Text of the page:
Defra has announced that the definition for refuse derived fuel (RDF), which was trialled for six months, will now be formally adopted.
The Environment Agency will use the definition in its day to day work with the RDF sector. It is hoped that a formal definition will address the problems of waste, described as RDF, from being abandoned or causing environmental problems as a result of being stockpiled for long periods.
The development of an RDF definition follows a commitment from Defra that it would look to develop one, alongside a possible treatment standard for RDF. The process began in March 2014, when Defra issued a call for evidence into the market challenges faced by the sector.
Discussion with the industry showed little support for a treatment standard, which it was thought would duplicate existing requirements, such as the rules for separate collection of recyclable materials. A short, light-touch definition to clarify what was expected of RDF was agreed.
The new definition was developed alongside the Environment Agency, who worked with operators with an interest in the RDF sector. Trialled between 8 February and 7 August last year, it will now be adopted on a permanent basis with some minor modifications to the wording. Defra hopes the definition will assist regulation of the sector, ensuring that any waste described as RDF is legitimate and has a definite end-user.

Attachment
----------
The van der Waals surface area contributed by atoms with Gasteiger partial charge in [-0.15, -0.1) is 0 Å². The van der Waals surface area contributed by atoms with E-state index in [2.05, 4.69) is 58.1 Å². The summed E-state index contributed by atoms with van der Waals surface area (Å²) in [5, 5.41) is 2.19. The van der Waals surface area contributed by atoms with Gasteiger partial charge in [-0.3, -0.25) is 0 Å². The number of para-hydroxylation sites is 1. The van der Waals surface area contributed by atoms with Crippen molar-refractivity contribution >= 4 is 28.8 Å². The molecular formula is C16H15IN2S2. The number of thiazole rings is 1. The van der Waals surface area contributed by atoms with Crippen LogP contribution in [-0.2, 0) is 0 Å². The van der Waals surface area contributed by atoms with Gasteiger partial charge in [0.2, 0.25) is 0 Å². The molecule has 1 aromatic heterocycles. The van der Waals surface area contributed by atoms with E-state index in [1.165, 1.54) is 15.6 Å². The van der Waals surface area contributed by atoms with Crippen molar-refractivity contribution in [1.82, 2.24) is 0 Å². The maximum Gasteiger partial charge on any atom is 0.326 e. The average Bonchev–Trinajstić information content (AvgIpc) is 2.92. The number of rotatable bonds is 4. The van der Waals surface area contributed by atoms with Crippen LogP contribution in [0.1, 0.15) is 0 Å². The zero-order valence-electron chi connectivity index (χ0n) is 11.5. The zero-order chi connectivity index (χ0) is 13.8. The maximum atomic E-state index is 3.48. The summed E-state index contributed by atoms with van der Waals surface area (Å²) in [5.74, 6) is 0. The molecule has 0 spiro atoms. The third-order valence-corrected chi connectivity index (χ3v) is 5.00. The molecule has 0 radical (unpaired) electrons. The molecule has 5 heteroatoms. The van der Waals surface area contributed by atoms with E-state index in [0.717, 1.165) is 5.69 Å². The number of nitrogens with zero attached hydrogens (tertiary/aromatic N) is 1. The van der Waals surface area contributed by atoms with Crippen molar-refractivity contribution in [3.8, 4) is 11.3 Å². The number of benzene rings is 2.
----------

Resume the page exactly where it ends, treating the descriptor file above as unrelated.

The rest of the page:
“Refuse derived fuel (RDF) consists of residual waste that complies with the specifications in a written contract between the producer of the RDF and a permitted end-user for the thermal treatment of the waste in an energy from waste facility or a facility undertaking co-incineration such as cement and lime kilns. The written contract must include the end-user’s technical specifications relating as a minimum to the calorific value, the moisture content, the form and quantity of the RDF.”
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